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Semeru also Gunung Semeru, Java, Indonesia

September 24th, 2007 / / Links: Google Earth, Google Maps, Yahoo! Maps, Virtual Earth / Nearest places
 

Semeru also Gunung Semeru - is the tallest mountain on the island of Java and one of its most active volcanoes. Known also as Mahameru (Great Mountain), it is very steep and rises abruptly above the coastal plains of eastern Java. Maars containing crater lakes have formed along a line through the summit. Semeru lies at the south end of the Tengger Volcanic Complex.

Semeru's eruptive history is extensive. Since 1818, at least 55 eruptions have been recorded (10 of which resulted in fatalities) consisting of both lava flows and pyroclastic flows. Moderate explosive eruptions (VEI 2-3) have also been recorded with some regularity.

Semeru has been in a state of near-constant eruption from 1967 to the present. At times, small eruptions happen every 10 minutes or so.

Semeru is regularly climbed by tourists, usually starting from the village of Rano Pani to the north, but though non-technical it can be dangerous. Soe Hok Gie, an Indonesian political activist of the 1960s died in 1969 from inhaling poisonous gas while hiking on Mount Semeru.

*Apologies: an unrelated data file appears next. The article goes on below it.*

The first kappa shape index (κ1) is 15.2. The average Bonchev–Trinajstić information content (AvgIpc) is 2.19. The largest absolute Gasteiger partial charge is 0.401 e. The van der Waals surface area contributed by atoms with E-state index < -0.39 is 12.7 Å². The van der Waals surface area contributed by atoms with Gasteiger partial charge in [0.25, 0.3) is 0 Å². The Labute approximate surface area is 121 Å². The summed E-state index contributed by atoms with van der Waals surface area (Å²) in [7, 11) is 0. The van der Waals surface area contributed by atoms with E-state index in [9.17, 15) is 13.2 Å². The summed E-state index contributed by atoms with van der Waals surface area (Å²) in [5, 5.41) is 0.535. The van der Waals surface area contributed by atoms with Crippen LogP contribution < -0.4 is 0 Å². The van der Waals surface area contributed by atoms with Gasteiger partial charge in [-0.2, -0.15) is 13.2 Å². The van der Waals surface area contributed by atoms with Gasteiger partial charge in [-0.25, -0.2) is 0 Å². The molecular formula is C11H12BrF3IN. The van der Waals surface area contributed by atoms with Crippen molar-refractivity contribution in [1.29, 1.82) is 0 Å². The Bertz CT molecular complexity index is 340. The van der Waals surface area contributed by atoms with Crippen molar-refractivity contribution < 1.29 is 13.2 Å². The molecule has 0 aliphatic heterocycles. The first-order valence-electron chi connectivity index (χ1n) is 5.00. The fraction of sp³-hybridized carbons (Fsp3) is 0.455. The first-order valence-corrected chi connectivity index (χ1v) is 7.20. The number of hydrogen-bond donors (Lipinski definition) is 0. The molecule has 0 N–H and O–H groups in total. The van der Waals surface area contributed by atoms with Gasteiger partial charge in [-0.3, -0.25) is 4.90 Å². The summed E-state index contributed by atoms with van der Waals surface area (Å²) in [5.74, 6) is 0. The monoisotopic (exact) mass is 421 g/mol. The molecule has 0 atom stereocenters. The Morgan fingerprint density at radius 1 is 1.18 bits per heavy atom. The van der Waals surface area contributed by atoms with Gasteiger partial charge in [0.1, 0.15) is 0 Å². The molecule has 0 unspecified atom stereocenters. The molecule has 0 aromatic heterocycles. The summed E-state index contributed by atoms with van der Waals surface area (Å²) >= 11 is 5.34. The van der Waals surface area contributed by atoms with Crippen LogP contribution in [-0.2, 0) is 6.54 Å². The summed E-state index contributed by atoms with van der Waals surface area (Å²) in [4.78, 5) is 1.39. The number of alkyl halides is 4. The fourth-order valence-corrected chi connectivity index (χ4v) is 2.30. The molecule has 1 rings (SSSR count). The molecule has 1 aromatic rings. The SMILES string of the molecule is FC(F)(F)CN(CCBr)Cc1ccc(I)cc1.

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Thulhaagiri Island, Maldives

September 24th, 2007 / / Links: Google Earth, Google Maps, Yahoo! Maps, Virtual Earth / Nearest places
 

Thulhaagiri is one of the uninhabited islands of Kaafu Atoll.

[Source: Wikipedia]

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The Eye of The Maldives, Maldives

September 24th, 2007 / / Links: Google Earth, Google Maps, Yahoo! Maps, Virtual Earth / Nearest places
 

Eye of The Maldives.

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Chan Chan - the largest Pre-Columbian city in South America, Peru

September 24th, 2007 / / Links: Google Earth, Google Maps, Yahoo! Maps, Virtual Earth / Nearest places